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Piracy Australia Technology

The Case For Piracy 318

Posted by Soulskill
from the arrr-me-hearties dept.
An anonymous reader writes "A mainstream media outlet has published an article called 'The Case for Piracy. The writer shows how copyright has been hijacked by corporations and that publishers are their own worst enemies. 'One of the main reasons we all have anti-piracy slogans embedded in our brains is because the music industry chose to try and protect its existing market and revenue streams at all costs and marginalise and vilify those who didn't want to conform to the harsh new rules being set.' There's a lot in the article that Slashdot readers can relate to, and it's interesting that so many replies seem to agree with the author."
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The Case For Piracy

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  • by paulsnx2 (453081) on Friday October 21, 2011 @09:21AM (#37791500)
    "Strong Copyright is *not* about protecting the public"

    sheesh.... No matter how hard I try to proof read, I still screw up! We need to be able to edit our own posts Slashdot!
  • by AngryDeuce (2205124) on Friday October 21, 2011 @10:21AM (#37792882)

    It is about protecting the public by keeping an incentive for the produces of works of art, to keep producing. That incentive is financial compensation.

    Funny, art was created for thousands of years before it was turned into a commodity. The common theme of "no one will create if they don't receive compensation for it!" is simply not true: Look at all the free software that is all over the web. Look at all the self-produced music all over Youtube. Look at all the self-produced artwork on DeviantArt. Look at all the self-produced novels being printed via Amazon.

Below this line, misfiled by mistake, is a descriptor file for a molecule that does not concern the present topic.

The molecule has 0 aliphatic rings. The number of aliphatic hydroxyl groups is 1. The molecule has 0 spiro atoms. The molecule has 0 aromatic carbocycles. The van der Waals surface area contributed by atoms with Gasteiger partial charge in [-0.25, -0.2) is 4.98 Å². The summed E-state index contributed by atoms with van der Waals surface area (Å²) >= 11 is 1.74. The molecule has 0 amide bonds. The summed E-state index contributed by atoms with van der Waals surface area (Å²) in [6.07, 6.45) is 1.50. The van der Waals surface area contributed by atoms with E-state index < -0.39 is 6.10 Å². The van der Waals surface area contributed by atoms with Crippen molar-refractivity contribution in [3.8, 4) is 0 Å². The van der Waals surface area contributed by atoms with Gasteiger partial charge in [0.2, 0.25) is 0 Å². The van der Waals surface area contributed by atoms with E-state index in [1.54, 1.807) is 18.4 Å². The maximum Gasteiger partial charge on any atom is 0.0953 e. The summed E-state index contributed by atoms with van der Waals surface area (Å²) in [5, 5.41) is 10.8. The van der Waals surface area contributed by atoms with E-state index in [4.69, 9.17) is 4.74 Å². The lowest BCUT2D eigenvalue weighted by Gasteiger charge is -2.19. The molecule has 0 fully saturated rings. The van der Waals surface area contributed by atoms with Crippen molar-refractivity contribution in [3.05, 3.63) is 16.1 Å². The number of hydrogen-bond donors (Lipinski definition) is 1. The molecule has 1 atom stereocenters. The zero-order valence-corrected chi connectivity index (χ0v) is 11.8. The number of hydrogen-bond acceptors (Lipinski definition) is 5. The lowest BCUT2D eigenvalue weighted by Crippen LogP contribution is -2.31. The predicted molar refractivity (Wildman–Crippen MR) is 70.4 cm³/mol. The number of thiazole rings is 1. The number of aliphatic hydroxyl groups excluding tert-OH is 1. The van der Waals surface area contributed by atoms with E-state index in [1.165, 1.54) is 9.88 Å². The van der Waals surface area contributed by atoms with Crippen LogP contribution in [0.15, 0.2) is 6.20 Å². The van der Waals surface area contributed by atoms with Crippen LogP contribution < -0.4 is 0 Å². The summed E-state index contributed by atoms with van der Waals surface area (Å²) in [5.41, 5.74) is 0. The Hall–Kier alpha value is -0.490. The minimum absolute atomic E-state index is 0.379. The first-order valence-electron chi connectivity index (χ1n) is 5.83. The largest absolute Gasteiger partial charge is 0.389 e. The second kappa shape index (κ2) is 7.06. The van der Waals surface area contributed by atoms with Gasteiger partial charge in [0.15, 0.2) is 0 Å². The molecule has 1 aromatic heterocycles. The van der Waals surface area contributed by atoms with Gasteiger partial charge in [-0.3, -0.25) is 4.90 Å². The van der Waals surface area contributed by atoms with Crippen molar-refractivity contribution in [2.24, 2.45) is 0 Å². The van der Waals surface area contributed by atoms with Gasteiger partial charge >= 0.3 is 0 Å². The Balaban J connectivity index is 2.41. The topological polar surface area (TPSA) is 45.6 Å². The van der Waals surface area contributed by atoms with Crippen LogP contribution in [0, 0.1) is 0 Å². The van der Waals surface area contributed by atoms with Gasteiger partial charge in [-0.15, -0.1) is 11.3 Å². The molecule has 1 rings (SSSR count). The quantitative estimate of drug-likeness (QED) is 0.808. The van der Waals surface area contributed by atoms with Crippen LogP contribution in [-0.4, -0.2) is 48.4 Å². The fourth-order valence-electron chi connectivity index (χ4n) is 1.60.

What we're seeing today is a bunch of huge corporations that wrested control of artistic works they didn't in themselves create and attempt to hold on to the rights to it forever, long after the death (and often against the wishes of) the person that actually created it. Piracy is helping destroy their monopoly on content dispersal through mainstreaming other methods of distribution.

    So yes, while we can all shed a tear for the millions of Metallica songs that were stolen via Napster (I guess), I think we're missing the greater benefits to society as a whole that came out of it. Not so good for Big Media, and not so good for the lucky few content creators they allow to become wealthy in order to attract more content creators they can suck up into the machine, but good for consumers.

    We've been making art since we first started scratching designs into rocks and painting on cave walls...and I am quite sure that the concept of paying for said art came much, much later.

The difficult we do today; the impossible takes a little longer.

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